Gender-neutral Berlinale: a big flop?
The Berlinale film festival, which takes place every year in February, has decided that its performance prizes will be gender-neutral from next year on. Instead of for "best actor" and "best actress", the festival's Silver Bear trophies will be awarded for best leading and best supporting performance. The move aims to promote more gender awareness in the film industry, the organisers said. The decision has drawn a barrage of criticism in the commentary columns.
In the Western intellectual bubble
Communications expert Richard de Seze finds the decision naive in Le Figaro:
“The world is groaning under the wight of all kinds of atrocities, people are dying of hunger and despair, all over the world there are open or latent wars of an economic, political, religious and ideological nature. And the agents of Good convince themselves - and want to convince us - that reality is really a world of symbols, a purely intellectual and social construct that they can rearrange as they please. ... These fanatics of the New World will only win victories in the West, which is itself reduced to its commercial sphere, and to its most marketable products and most subsidised arts - in short: in the small world of the enlightened. The rest of humanity remains in the dark.”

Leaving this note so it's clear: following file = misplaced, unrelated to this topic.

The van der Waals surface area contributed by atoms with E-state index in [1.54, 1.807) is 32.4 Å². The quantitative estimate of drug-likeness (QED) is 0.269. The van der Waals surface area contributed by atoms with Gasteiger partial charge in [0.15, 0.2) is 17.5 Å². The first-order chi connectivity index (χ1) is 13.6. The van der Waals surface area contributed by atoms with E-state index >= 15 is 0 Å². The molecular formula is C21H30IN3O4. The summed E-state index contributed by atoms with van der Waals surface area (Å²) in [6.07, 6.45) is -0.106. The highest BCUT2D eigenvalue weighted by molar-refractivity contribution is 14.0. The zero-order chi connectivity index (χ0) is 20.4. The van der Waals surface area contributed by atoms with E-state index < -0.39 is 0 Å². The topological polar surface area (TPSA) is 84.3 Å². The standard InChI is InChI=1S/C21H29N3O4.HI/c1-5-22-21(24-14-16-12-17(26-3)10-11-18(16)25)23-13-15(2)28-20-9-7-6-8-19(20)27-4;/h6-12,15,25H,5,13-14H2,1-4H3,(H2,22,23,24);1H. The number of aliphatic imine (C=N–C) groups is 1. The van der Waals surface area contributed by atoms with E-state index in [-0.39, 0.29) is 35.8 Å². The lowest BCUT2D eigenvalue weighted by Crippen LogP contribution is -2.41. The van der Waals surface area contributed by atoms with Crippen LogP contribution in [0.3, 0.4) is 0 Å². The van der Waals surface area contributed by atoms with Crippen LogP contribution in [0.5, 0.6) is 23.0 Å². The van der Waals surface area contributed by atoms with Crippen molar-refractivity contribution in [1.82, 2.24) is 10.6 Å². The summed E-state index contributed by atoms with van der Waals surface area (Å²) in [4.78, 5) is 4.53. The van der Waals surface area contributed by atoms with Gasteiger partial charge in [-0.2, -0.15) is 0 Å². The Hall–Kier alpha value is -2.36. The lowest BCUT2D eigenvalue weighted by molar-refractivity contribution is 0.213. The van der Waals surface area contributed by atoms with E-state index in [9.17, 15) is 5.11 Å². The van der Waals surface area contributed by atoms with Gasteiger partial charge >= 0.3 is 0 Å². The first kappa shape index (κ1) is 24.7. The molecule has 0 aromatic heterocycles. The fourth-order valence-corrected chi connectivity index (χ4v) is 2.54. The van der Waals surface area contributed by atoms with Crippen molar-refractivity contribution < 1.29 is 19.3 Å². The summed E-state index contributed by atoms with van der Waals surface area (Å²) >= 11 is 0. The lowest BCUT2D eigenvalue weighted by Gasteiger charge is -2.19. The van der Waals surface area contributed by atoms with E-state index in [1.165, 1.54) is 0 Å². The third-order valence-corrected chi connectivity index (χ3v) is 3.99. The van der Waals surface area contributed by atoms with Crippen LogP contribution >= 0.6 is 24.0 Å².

No gains for equal opportunities
This certainly won't serve the cause of gender equality, writes the Süddeutsche Zeitung:
“It will be more irritating than anything else for women if gender equality is to be achieved by making changes in the one category in which women have not been underrepresented up to now, if only because it belongs to them alone. ... It's often said that the director's awards so often go to men because there are far fewer films made by women. According to this logic, more actor awards will now go to men because there are far more roles for men. And if this turns out not to be the case, people will say that the prize was awarded to someone just because she is a woman and the jury gave in to 'gender obsession' - as has often been the case when women directors received an award.”
Without the desired impact
Gazeta Polska Codziennie also sees the changes as pointless:
“The decision by the organisers of the Berlin International Film Festival to no longer award separate acting prizes for men and women starting next year can only be described as absurd. It is unclear what motivated them to take this step. How do you make gender more visible, by making a distinction or by not making any distinctions? Common sense suggests that it is precisely the distinction that provides room for a stronger perception.”